Attribution 4.0 International
Maggie Hughes is a student in the MIT Center for Constructive Communication, and Tara Boroushaki is a student in the Signal Kinetics group.
A new model shows that the more polarized and hyperconnected a social network is, the more likely misinformation will spread.
May 27, 2021
The Commission's members are drawn from government, research and academia, civil society, public service, and private industry.
Language analysis reveals possible reinforcement of race- and income-based achievement gap.
The cross-campus effort will design human-machine systems that improve communication across divides.
Robots would be much more helpful if they spoke our language.
We are proud to welcome Community + Ethics to the MIT Media Lab! As you may recall, Community + Ethics joined the Media Lab.
Hadley’s eyes glazed over as she stared at the text and equations in front of her. She dropped her head into her hands and thought out loud,
Deb Roy talks to Delaware Public Media about social media, the spread of misinformation, trolling and abuse, content moderation, and more.
October 1, 2020
MIT has developed an extension that allows knowing the emotional impact caused by the content that everyone creates and consumes on Twitter.
2018 marks the second cohort of the LEGO Papert Fellowship program, which honors the legacy of educational-technology pioneer Seymour Papert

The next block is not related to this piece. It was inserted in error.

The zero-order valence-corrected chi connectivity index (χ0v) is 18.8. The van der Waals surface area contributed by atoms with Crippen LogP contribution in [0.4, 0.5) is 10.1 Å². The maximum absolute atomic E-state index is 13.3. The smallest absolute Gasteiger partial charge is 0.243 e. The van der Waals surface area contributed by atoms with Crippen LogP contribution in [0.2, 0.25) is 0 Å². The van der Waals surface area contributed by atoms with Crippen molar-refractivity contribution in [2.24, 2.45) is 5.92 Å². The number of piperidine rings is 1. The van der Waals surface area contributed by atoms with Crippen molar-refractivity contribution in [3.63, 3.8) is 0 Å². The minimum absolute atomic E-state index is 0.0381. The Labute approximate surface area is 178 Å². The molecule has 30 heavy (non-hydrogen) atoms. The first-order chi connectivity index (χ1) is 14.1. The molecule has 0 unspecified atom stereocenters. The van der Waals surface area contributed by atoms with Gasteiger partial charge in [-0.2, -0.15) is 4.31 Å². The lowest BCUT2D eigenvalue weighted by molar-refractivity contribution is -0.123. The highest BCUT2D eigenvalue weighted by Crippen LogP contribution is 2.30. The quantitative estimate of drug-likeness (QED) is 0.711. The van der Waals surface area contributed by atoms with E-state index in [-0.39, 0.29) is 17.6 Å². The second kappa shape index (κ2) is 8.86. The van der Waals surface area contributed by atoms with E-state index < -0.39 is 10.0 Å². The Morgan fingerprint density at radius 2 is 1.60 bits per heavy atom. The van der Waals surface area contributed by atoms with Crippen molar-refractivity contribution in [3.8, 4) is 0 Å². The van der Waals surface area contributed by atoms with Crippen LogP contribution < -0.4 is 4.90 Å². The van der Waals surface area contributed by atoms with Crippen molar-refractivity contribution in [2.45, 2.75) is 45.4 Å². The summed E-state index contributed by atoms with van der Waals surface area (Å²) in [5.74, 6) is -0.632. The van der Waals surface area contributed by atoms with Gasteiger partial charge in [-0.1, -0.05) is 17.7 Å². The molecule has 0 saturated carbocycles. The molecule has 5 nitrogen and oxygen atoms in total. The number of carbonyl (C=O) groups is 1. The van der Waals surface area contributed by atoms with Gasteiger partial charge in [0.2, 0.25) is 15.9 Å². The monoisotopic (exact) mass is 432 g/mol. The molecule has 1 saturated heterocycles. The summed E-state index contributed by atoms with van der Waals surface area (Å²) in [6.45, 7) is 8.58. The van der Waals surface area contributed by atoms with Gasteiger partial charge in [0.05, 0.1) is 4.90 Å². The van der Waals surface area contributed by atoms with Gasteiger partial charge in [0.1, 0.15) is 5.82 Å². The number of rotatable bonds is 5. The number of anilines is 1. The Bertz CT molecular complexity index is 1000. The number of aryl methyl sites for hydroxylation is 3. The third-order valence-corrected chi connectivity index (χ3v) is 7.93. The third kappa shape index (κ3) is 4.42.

The Media Lab community brings creativity, expertise, and research to the pandemic
US elections have become more “unstable,” sometimes swinging in the opposite direction from the greater electorate’s preferences.
Political science doctoral student Clara Vandeweerdt studies how identity shapes beliefs on complex political topics such as climate change.
But research shows online polarization isn’t as clear-cut as people think.
Revisit Human 2.0, a 2007 Media Lab symposium focused on the future of human adaptability.
McKinsey & Co. and LSM ask: Can we understand, and even predict, the relationship between video story content and audience consumption?
Andrew Heyward has a plan for finding and identifying innovation in local TV news.
Read the full story online.
An AI algorithm can predict which parts of a film will generate the greatest emotional responses in audiences.
Plus: A big overview of all the research that we have so far.
The spread of misinformation on social media is an alarming phenomenon that scientists have yet to fully understand. While the data show th…
Artificial intelligence (AI) may not be ready to write the next blockbuster movie, but a team of AI researchers from the Massachusetts…
Helping readers slow down, ask questions, and find reasoned opposing views may foster civil discourse online
Education, Technology, Equity: Nichole Pinkard and Deb Roy in conversation with J. Philipp Schmidt.
New research can predict how plots, images, and music affect your emotions while watching a movie.
Computers don’t cry during sad stories, but they can tell when we will.
At EmTech 2017, Deb Roy discusses how insights gained from big data and machine learning can help us monitor the social impact of new techn…
The Electome: Where political journalism meets AIBuilt at the Laboratory for Social Machines (LSM) with support from Twitter and Knight Fou…
Tracking the issues Americans did (and didn’t) talk about in the 2016 election...
As the media class struggles to understand an election result few foresaw, some have blamed a quirk of modern technology.
When Donald Trump swept to victory in the Electoral College on Nov. 8, perhaps no group was more surprised than journalists, who had largel…
In case you hadn’t noticed, early voting is a thing this year. It’s been underway in some states for weeks ahead of Election Day. And like …